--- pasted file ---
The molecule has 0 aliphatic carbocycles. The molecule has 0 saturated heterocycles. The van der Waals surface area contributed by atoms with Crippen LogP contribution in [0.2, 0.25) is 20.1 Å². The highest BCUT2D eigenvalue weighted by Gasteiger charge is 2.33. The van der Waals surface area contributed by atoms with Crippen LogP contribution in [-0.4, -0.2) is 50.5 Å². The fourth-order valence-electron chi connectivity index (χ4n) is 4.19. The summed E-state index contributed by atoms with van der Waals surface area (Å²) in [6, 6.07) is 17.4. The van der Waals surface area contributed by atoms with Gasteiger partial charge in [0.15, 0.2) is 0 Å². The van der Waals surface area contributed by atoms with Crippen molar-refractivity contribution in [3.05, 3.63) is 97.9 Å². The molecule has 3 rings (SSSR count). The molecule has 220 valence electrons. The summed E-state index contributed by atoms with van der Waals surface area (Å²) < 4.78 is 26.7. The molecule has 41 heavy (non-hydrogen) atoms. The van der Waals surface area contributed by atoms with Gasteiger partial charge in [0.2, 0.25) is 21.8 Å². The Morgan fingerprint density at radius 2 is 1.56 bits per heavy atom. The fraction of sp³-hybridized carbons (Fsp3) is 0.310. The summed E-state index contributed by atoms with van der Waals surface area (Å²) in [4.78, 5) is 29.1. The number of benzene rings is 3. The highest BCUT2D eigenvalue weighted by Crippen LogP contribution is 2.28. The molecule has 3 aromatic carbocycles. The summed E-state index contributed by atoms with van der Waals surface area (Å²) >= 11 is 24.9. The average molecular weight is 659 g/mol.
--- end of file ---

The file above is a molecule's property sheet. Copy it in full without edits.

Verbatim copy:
The molecule has 0 aliphatic carbocycles. The molecule has 0 saturated heterocycles. The van der Waals surface area contributed by atoms with Crippen LogP contribution in [0.2, 0.25) is 20.1 Å². The highest BCUT2D eigenvalue weighted by Gasteiger charge is 2.33. The van der Waals surface area contributed by atoms with Crippen LogP contribution in [-0.4, -0.2) is 50.5 Å². The fourth-order valence-electron chi connectivity index (χ4n) is 4.19. The summed E-state index contributed by atoms with van der Waals surface area (Å²) in [6, 6.07) is 17.4. The van der Waals surface area contributed by atoms with Gasteiger partial charge in [0.15, 0.2) is 0 Å². The van der Waals surface area contributed by atoms with Crippen molar-refractivity contribution in [3.05, 3.63) is 97.9 Å². The molecule has 3 rings (SSSR count). The molecule has 220 valence electrons. The summed E-state index contributed by atoms with van der Waals surface area (Å²) < 4.78 is 26.7. The molecule has 41 heavy (non-hydrogen) atoms. The van der Waals surface area contributed by atoms with Gasteiger partial charge in [0.2, 0.25) is 21.8 Å². The Morgan fingerprint density at radius 2 is 1.56 bits per heavy atom. The fraction of sp³-hybridized carbons (Fsp3) is 0.310. The summed E-state index contributed by atoms with van der Waals surface area (Å²) in [4.78, 5) is 29.1. The number of benzene rings is 3. The highest BCUT2D eigenvalue weighted by Crippen LogP contribution is 2.28. The molecule has 3 aromatic carbocycles. The summed E-state index contributed by atoms with van der Waals surface area (Å²) >= 11 is 24.9. The average molecular weight is 659 g/mol.